Roadside waste collection is set to go smart in Mysuru, which prides in its status as one of India’s cleanest cities and is striving for top honours in the cleanliness index by adopting emerging technologies.
The Mysuru City Corporation (MCC) is toying with the idea of installing ‘smart bins’ for street-side garbage collection. A multinational company has evinced interest in the installation of 15 hi-tech sensor-based garbage bins across the city for free.
A key feature of these bins is the in-built technology to compress or compact the trash dumped in them. Each bin can hold up to 3 to 5 tonnes after compaction.
Installation of 15 such bins will ensure that at least 45 tonnes of garbage generated in the city goes to recycling plants as compressed trash and makes it easy to dispose them of.
How it works
The bin automatically senses if somebody is approaching it and opens the lid. The garbage dumped inside will get compacted. Another set of sensors will alert corporation authorities if the bins are filled, following which arrangements can be made to transport the waste to recycling plants.
Such a mechanism also has the potential to reduce the cost of transportation as only such bins that are full need to be attended. This also has the potential to address the garbage overflow issue that is widely prevalent in the city.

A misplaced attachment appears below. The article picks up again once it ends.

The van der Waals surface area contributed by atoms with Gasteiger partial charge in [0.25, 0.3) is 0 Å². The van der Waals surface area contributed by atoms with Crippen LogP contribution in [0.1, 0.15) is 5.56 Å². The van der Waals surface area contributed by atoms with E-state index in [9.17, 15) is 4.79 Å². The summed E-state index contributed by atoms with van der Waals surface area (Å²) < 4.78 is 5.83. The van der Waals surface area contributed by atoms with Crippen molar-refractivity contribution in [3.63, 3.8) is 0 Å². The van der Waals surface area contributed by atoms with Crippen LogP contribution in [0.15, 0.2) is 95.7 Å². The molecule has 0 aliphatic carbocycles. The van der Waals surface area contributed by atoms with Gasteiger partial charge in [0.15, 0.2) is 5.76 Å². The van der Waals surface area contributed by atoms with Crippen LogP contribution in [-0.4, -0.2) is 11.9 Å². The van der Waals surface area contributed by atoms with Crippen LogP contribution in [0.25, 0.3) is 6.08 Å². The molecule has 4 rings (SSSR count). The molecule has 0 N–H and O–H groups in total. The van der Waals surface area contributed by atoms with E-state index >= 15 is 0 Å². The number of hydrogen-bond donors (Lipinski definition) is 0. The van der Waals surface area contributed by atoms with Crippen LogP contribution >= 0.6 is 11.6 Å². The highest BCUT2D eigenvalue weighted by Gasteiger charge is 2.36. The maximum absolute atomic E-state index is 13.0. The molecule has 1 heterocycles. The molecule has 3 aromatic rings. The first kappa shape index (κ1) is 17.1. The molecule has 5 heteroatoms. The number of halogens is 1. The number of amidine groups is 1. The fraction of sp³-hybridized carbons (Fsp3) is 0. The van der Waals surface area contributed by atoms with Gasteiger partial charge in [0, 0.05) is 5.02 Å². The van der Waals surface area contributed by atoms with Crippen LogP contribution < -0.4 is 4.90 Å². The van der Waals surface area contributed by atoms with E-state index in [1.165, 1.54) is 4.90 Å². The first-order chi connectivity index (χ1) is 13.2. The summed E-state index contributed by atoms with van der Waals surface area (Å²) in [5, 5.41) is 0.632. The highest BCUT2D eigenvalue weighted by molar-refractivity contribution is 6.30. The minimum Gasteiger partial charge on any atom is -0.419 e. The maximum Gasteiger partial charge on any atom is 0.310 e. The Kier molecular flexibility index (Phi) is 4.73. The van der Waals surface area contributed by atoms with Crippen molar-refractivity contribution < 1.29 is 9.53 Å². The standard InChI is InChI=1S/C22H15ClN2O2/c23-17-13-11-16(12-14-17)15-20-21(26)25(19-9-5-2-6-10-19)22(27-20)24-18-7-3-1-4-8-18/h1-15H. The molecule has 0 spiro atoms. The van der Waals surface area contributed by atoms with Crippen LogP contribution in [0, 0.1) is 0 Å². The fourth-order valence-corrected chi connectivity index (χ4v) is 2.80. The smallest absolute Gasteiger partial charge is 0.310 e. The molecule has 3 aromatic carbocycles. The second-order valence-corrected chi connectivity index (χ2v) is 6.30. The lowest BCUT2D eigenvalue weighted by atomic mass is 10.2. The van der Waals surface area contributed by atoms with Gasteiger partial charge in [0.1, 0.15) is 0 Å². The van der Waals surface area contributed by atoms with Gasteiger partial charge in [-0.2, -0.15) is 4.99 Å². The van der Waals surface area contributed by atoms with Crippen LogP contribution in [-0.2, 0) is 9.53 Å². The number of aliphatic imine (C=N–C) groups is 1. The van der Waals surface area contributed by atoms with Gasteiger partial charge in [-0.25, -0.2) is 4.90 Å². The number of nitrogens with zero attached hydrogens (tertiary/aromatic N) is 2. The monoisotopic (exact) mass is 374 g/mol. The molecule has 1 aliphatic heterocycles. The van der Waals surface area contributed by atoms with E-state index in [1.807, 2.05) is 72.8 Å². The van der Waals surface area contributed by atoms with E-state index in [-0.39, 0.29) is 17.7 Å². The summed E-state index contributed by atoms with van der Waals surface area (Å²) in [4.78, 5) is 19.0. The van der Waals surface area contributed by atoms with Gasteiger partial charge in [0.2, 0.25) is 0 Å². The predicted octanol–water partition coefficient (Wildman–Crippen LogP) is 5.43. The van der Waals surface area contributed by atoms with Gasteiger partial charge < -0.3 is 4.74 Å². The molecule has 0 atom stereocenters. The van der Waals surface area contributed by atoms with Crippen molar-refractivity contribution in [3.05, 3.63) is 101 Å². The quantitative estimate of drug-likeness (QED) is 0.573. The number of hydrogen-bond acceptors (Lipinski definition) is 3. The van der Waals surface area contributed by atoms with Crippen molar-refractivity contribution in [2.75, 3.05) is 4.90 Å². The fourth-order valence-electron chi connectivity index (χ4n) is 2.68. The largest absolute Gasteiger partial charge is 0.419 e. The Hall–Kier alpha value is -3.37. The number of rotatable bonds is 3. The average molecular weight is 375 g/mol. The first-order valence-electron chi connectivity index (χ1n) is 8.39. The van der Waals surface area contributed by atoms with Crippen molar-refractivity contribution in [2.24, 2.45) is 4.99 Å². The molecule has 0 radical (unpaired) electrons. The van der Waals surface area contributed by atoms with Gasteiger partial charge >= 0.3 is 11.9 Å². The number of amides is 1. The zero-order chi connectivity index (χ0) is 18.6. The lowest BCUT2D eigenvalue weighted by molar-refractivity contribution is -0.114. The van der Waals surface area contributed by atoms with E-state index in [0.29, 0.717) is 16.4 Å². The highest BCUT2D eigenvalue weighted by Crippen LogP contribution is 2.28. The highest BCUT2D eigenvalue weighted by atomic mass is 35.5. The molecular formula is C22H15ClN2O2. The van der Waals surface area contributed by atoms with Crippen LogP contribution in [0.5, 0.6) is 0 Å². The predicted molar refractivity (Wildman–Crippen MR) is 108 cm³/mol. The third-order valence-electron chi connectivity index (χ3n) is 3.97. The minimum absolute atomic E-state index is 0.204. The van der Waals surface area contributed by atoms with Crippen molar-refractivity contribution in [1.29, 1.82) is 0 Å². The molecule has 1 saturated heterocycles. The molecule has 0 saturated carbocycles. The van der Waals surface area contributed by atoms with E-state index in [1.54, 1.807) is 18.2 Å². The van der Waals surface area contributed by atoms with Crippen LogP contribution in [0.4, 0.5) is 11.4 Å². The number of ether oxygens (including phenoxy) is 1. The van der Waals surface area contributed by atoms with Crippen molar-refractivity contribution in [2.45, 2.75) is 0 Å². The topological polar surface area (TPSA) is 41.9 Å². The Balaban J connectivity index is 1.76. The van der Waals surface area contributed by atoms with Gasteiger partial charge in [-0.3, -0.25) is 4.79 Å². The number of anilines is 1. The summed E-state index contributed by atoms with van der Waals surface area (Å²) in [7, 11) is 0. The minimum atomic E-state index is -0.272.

MCC Health Officer D.G. Nagaraju told The Hindu that the proposal has been cleared by the Health Committee and it will be put before the MCC council for approval. “To start with, the company is keen on installation of 15 bins, but we want to take it up on a pilot basis by getting them installed at five or six places, including places of tourism interest so as to keep the surroundings clean and tidy,” he said.
The company had screened a video of the bin’s functioning to MCC officials and it appeared fine under controlled conditions. “However, its efficacy needs to be tested on the ground and in local conditions,” said the officer.
For the MCC, it is reckoned to be a win-win situation as it is not going to spend anything out of its coffers. All that it needs to provide is vacant place of 5 ft by 5 ft dimension for installing the bins in public places.
Mysuru, with a population of more than a million, generates nearly 405 to 450 tonnes of garbage every day and the bulk of it is handled at the sewage plant in Vidyaranyapuram. But of late, the stress is on decentralisation of garbage collection and zero-waste management. Smart bins could supplement such efforts.